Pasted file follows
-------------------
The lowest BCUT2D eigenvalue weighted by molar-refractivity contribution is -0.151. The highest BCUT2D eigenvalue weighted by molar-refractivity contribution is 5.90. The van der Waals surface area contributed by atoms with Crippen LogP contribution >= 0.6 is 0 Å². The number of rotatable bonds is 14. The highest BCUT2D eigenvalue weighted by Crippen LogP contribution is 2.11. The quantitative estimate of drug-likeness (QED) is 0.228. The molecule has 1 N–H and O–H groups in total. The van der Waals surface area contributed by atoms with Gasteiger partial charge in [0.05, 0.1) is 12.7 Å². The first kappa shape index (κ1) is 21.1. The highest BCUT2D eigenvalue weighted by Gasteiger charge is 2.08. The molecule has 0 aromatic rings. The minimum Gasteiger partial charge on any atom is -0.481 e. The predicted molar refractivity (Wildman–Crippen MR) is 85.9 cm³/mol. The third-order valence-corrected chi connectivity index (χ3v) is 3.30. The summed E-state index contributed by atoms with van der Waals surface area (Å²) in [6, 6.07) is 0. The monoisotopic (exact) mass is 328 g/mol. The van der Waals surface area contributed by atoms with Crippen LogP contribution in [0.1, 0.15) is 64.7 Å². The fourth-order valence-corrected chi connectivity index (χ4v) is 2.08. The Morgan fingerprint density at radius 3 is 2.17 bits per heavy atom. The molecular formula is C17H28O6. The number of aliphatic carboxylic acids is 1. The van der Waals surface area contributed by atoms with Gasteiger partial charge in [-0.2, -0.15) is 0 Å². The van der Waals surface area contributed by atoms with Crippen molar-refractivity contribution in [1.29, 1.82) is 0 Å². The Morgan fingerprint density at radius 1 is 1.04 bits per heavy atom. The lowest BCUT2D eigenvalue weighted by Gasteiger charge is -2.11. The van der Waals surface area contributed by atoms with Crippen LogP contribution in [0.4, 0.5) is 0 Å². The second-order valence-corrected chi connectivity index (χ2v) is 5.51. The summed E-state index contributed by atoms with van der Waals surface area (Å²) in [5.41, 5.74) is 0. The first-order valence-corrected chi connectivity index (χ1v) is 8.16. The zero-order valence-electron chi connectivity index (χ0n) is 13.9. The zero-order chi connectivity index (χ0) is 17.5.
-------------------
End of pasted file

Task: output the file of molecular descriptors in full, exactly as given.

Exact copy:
The lowest BCUT2D eigenvalue weighted by molar-refractivity contribution is -0.151. The highest BCUT2D eigenvalue weighted by molar-refractivity contribution is 5.90. The van der Waals surface area contributed by atoms with Crippen LogP contribution >= 0.6 is 0 Å². The number of rotatable bonds is 14. The highest BCUT2D eigenvalue weighted by Crippen LogP contribution is 2.11. The quantitative estimate of drug-likeness (QED) is 0.228. The molecule has 1 N–H and O–H groups in total. The van der Waals surface area contributed by atoms with Gasteiger partial charge in [0.05, 0.1) is 12.7 Å². The first kappa shape index (κ1) is 21.1. The highest BCUT2D eigenvalue weighted by Gasteiger charge is 2.08. The molecule has 0 aromatic rings. The minimum Gasteiger partial charge on any atom is -0.481 e. The predicted molar refractivity (Wildman–Crippen MR) is 85.9 cm³/mol. The third-order valence-corrected chi connectivity index (χ3v) is 3.30. The summed E-state index contributed by atoms with van der Waals surface area (Å²) in [6, 6.07) is 0. The monoisotopic (exact) mass is 328 g/mol. The van der Waals surface area contributed by atoms with Crippen LogP contribution in [0.1, 0.15) is 64.7 Å². The fourth-order valence-corrected chi connectivity index (χ4v) is 2.08. The Morgan fingerprint density at radius 3 is 2.17 bits per heavy atom. The molecular formula is C17H28O6. The number of aliphatic carboxylic acids is 1. The van der Waals surface area contributed by atoms with Gasteiger partial charge in [-0.2, -0.15) is 0 Å². The van der Waals surface area contributed by atoms with Crippen molar-refractivity contribution in [1.29, 1.82) is 0 Å². The Morgan fingerprint density at radius 1 is 1.04 bits per heavy atom. The lowest BCUT2D eigenvalue weighted by Gasteiger charge is -2.11. The van der Waals surface area contributed by atoms with Crippen LogP contribution in [0.4, 0.5) is 0 Å². The second-order valence-corrected chi connectivity index (χ2v) is 5.51. The summed E-state index contributed by atoms with van der Waals surface area (Å²) in [5.41, 5.74) is 0. The first-order valence-corrected chi connectivity index (χ1v) is 8.16. The zero-order valence-electron chi connectivity index (χ0n) is 13.9. The zero-order chi connectivity index (χ0) is 17.5.